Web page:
Saturday, Jul 02, 2022

New York judge’s son who stormed US Capitol gets prison sentence

New York judge’s son who stormed US Capitol gets prison sentence

Aaron Mostofsky sentenced to eight months in prison and a year under federal supervision with 200 hours of community service
A New York state judge’s son who dressed like a caveman and helped a pro-Donald Trump mob storm the US Capitol has received a prison sentence for his role in the 6 January 2021 attack.

Aaron Mostofsky, 35, must spend eight months in prison – and after his release, he must spend a year under federal supervision while also performing 200 hours of community service, a US district court judge in Washington DC ruled Friday.

The judge, James Boasberg, also ordered Mostofsky to pay $2,000 in restitution to the federal government, court documents show.

According to prosecutors, Mostofsky donned a caveman costume and wielded a walking stick while forming part of a deadly insurrection by Trump supporters who broke past a line of police officers trying to protect the Capitol on the day that Congress had convened there to certify Joe Biden’s win in the 2020 presidential election.

He broke into the Capitol through a door that was forced open, stole body armor and a riot shield from the police, and even gave an on-camera interview to a media reporter, prosecutors alleged in a summary of the case that Mostofsky endorsed.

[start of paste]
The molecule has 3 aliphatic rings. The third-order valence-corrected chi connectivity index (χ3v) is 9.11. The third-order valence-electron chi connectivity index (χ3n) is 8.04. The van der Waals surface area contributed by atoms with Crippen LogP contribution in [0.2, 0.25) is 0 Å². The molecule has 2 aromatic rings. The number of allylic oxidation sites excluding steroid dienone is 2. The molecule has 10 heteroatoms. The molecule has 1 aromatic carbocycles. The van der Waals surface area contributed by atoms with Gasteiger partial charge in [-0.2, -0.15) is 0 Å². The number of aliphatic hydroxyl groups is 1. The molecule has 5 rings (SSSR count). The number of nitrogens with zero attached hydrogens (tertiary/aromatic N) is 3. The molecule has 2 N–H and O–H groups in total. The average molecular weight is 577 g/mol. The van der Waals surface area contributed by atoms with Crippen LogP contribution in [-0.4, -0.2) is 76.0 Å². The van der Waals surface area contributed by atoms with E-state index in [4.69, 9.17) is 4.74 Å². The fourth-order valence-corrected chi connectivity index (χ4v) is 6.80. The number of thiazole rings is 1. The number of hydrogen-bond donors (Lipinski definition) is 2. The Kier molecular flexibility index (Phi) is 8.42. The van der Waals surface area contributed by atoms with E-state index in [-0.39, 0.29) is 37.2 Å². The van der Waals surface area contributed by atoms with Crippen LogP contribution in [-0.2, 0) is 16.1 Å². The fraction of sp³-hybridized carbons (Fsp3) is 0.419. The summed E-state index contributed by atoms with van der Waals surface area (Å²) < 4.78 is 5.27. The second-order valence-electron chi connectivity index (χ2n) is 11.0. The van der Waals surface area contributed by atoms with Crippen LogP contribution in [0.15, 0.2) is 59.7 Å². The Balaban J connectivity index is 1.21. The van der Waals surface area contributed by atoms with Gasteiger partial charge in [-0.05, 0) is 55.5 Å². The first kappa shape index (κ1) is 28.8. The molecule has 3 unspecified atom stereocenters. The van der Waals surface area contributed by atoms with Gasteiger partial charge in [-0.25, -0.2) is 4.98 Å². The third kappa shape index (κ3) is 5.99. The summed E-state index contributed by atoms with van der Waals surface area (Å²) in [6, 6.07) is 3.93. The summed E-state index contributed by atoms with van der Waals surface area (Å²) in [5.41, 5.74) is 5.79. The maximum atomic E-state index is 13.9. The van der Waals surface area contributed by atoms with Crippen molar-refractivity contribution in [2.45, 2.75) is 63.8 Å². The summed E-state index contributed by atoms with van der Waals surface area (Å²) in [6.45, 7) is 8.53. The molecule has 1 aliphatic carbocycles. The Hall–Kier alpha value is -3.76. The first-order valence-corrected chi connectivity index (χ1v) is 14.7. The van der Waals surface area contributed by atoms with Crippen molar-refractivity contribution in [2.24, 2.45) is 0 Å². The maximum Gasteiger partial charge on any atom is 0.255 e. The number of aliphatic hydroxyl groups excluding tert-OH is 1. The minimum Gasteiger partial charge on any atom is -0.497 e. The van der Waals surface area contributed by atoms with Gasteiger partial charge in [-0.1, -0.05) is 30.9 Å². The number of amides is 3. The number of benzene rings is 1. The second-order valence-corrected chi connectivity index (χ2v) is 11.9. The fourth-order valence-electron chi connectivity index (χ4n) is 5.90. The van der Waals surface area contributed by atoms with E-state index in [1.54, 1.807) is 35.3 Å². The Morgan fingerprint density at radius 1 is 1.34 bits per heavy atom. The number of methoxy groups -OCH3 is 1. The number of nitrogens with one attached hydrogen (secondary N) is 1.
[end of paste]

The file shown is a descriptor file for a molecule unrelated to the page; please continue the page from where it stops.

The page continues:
Mostofsky, in the video interview, repeated Trump supporters’ lies that Biden had won thanks to election fraud. “The election was stolen. … We were cheated. … I don’t think 75 million people voted for Trump. I think it was close to 85 million,” Mostofsky said during the interview, according to court documents.

The government argued that Mostofsky’s theft of the police equipment left officers more vulnerable than they otherwise might have been.

A bipartisan Senate report connected seven deaths to the attack, which temporarily delayed congressional certification of Biden’s win.

Prosecutors have charged about 800 people in the attack. More than 250 have already pleaded guilty, mostly to misdemeanors, and about 160 have been sentenced.

Mostofsky in February pleaded guilty to felony civil disorder as well as two misdemeanors: theft of government property and entering and remaining in a restricted building or grounds. He technically faced up to seven years in prison when he appeared for his sentencing Friday in front of Boasberg, though defendants who plead guilty without going to trial generally don’t receive the harshest punishments available.

Mostofsky’s father, Steven Mostofsky, is a judge in the Brooklyn-based New York supreme court’s second district.

Attempts to contact an attorney for Aaron Mostofsky weren’t immediately successful Friday.

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